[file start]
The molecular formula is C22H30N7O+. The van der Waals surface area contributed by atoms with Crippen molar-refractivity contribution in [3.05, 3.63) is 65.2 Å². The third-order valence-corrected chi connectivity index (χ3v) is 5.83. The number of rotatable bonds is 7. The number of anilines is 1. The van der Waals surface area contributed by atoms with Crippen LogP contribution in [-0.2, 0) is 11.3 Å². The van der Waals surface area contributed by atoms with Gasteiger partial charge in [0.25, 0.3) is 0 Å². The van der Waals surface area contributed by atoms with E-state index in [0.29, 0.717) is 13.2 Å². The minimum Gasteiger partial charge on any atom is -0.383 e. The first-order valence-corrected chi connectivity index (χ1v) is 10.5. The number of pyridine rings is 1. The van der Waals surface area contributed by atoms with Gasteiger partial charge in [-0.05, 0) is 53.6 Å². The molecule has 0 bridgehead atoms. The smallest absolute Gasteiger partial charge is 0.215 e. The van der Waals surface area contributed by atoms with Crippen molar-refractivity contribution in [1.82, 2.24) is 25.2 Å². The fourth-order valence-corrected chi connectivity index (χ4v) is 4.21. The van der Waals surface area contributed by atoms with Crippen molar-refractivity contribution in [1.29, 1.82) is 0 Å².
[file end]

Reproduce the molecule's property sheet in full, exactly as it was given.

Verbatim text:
The molecular formula is C22H30N7O+. The van der Waals surface area contributed by atoms with Crippen molar-refractivity contribution in [3.05, 3.63) is 65.2 Å². The third-order valence-corrected chi connectivity index (χ3v) is 5.83. The number of rotatable bonds is 7. The number of anilines is 1. The van der Waals surface area contributed by atoms with Crippen LogP contribution in [-0.2, 0) is 11.3 Å². The van der Waals surface area contributed by atoms with Gasteiger partial charge in [0.25, 0.3) is 0 Å². The van der Waals surface area contributed by atoms with E-state index in [0.29, 0.717) is 13.2 Å². The minimum Gasteiger partial charge on any atom is -0.383 e. The first-order valence-corrected chi connectivity index (χ1v) is 10.5. The number of pyridine rings is 1. The van der Waals surface area contributed by atoms with Gasteiger partial charge in [-0.05, 0) is 53.6 Å². The molecule has 0 bridgehead atoms. The smallest absolute Gasteiger partial charge is 0.215 e. The van der Waals surface area contributed by atoms with Crippen molar-refractivity contribution in [1.82, 2.24) is 25.2 Å². The fourth-order valence-corrected chi connectivity index (χ4v) is 4.21. The van der Waals surface area contributed by atoms with Crippen molar-refractivity contribution in [1.29, 1.82) is 0 Å².